By Tanuj Gupta

Edited by Shambhavi Singh, Senior Editor, The Indian Economist

With the Centre of Indian Trade Unions (CITU) announcing a total transport strike across West Bengal on 19th September, 2014, followed by an indefinite taxi strike in Kolkata, things couldn’t get worse for commuters in the state. With the festive season soon to set in and preparation on in full swing, this definitely comes as a damper to many.

However, in the tussle between the Transport Unions and the Government, it is not just the daily commuter who loses out. The major loss is to the daily wage earner. Be it the one who is part of the striking faction or the one who depends on them for his routine livelihood. While higher authorities squabble and fight over raising fares, the ones who suffer the most are at the grassroots levels. Taxi drivers, bus conductors, and auto rickshaw drivers are the sort of daily wage earners who have the toughest time when this happens. Often they are the ones who are forced to remain silent, while the authorities above them make all the decisions. It is unfortunate because it is in their name that most of this power politics is played.

This does not imply that all active protest is bad. However, there is a need for boundaries. When a Union beats up a taxi driver for taking his vehicle out in an effort to feed his family, it reflects not only on the kind of social environment we are building, but also on the values that we no longer abide by. The fact that the government stands rigid and firm in its demands as well is further proof of the rot as ego triumphs any compassion or care.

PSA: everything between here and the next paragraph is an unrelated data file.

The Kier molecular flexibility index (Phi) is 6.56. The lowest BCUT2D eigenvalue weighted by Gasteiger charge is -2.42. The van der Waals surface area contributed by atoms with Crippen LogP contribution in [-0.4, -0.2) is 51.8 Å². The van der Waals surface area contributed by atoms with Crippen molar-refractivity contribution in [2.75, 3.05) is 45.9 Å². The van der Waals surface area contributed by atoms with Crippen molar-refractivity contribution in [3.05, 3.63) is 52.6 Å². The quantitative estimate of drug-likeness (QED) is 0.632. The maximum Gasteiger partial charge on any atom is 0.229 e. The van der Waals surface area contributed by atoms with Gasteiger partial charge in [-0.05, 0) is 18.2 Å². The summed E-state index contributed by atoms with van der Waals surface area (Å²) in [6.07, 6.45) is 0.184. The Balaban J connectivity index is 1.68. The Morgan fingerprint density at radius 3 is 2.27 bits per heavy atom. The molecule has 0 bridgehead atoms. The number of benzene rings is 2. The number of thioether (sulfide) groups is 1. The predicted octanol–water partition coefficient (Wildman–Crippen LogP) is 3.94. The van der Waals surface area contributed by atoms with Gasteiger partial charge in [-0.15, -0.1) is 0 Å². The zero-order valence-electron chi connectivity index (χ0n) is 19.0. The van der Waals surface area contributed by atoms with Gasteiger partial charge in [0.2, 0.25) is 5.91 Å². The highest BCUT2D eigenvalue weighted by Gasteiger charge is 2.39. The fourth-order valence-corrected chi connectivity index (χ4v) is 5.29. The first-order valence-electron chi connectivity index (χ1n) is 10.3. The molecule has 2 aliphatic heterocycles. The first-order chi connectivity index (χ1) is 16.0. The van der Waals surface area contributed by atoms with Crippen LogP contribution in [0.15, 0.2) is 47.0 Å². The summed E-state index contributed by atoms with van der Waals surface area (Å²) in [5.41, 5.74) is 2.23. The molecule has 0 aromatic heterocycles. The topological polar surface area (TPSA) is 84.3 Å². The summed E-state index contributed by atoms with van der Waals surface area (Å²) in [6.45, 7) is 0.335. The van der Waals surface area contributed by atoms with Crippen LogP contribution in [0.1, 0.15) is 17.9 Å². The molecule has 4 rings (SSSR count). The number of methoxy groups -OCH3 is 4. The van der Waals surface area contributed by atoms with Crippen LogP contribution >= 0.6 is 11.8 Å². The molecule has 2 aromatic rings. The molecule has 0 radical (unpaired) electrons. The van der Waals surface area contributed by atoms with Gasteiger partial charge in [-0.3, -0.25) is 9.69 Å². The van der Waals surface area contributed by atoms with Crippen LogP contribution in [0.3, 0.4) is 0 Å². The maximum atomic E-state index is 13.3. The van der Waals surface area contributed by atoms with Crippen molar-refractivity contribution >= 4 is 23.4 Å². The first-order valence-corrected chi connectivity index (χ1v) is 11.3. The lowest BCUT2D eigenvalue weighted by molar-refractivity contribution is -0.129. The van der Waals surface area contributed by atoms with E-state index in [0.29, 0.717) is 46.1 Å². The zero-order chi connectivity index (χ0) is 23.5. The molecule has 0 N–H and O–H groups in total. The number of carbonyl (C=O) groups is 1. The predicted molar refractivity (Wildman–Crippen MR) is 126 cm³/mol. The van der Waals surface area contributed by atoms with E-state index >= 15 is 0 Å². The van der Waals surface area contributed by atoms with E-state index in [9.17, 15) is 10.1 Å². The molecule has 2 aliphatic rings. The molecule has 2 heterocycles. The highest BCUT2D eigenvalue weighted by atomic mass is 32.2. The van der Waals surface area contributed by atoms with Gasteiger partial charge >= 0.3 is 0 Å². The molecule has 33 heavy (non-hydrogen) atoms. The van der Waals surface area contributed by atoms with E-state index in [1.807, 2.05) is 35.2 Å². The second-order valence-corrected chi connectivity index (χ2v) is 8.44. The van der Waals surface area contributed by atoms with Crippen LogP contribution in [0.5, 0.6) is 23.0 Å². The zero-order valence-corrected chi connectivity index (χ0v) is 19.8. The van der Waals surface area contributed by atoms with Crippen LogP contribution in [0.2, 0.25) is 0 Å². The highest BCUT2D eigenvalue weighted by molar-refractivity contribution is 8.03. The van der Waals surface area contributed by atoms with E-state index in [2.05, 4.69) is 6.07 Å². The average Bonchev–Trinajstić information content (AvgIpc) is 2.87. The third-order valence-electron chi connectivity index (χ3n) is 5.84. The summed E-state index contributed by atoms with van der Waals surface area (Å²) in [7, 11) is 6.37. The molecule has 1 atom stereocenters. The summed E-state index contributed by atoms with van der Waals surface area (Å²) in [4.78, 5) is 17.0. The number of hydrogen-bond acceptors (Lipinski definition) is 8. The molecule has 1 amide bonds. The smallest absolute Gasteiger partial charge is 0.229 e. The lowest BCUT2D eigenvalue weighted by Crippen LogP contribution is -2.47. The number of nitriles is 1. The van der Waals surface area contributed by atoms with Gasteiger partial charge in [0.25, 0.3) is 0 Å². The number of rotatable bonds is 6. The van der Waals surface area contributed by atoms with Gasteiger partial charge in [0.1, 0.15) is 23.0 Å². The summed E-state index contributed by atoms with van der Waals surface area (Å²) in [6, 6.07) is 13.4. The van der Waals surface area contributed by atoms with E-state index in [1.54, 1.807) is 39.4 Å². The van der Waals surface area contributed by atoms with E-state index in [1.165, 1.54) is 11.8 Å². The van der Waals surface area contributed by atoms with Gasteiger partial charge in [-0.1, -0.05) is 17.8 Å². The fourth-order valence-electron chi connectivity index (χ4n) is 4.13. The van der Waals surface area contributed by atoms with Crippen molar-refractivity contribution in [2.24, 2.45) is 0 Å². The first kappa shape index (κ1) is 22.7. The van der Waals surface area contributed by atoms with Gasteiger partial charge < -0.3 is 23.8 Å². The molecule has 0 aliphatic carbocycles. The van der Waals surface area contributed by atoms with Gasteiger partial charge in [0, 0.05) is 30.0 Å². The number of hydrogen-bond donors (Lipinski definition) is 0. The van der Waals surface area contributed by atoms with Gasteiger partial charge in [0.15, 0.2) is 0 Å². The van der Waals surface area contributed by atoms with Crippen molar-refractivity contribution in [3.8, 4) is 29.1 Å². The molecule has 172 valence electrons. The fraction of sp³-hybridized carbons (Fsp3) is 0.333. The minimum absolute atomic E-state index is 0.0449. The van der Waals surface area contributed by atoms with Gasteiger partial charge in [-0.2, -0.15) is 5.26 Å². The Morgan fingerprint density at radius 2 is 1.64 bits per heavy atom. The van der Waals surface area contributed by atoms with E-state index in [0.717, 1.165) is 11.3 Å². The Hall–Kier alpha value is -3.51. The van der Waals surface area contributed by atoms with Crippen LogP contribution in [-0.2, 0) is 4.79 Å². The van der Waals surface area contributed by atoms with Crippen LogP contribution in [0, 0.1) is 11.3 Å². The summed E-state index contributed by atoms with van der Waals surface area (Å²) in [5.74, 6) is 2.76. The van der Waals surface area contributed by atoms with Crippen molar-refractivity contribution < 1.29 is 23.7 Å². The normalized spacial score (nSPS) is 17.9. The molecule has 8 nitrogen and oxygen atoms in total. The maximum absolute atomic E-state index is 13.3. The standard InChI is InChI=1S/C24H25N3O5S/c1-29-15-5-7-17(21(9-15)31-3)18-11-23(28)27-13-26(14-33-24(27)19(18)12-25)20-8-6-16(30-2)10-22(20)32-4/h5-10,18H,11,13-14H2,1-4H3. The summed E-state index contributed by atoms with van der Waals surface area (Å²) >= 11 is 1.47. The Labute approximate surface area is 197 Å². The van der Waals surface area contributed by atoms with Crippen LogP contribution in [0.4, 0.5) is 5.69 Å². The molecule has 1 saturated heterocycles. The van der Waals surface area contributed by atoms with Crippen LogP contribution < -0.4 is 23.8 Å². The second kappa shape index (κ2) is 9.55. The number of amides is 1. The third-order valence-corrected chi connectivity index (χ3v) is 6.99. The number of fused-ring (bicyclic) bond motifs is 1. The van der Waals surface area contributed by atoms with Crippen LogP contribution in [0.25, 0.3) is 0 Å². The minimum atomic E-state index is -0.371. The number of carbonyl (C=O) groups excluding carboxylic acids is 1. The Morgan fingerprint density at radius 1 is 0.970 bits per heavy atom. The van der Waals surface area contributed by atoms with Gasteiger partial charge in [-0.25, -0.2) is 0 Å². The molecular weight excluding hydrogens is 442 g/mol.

It isn’t solely about the loss of livelihood to those involved in the sector. A strike such as this ends up affecting a wide cross section of the society as well. The only good thing to come out of it is perhaps that the air is fresher to breathe and the roads are much less clogged. This is the sole Silver lining to an otherwise grey cloud. It has not been that strikes such as these have brought much help. At the end of the day they are a little more than a show of strength, with a pittance to show by way of hikes or real help and support.

So is there a way out of this mess without getting anyone’s hands dirty? Well it is a simple formula called compromise and discussion. While it may not sound as the most exciting or lucrative idea, more often than not talking things rationally and logically can do far more than taking a stand and not budging from it. In all the bad blood that comes in the aftermath of something like this, it is not just sentiment but also livelihood that is affected by the behaviour of those entrusted with the responsibility to protect.

While there is an argument which says that everyone in a democracy has the right to protest in any way that they deem correct, there is also an argument which says that the needs of the many should not be sacrificed for the demands of a few. While this will be a debate that will go on for eternity, there is a hope that common sense will prevail.

Tanuj is a final year student of B.Com (Hons.) at St. Xavier’s College, Kolkata. Simultaneously pursuing CA and doing his Articleship, the remaining time that he gets he spends debating, reading, writing and procrastinating. Not usually in that order. With a keen interest and opinion on practically everything under the sun, he is always more than enthusiastic to share it with others and can be contacted on tanujgupta10@gmail.com for any sort of lively discussion.
 

Posted by The Indian Economist | For the Curious Mind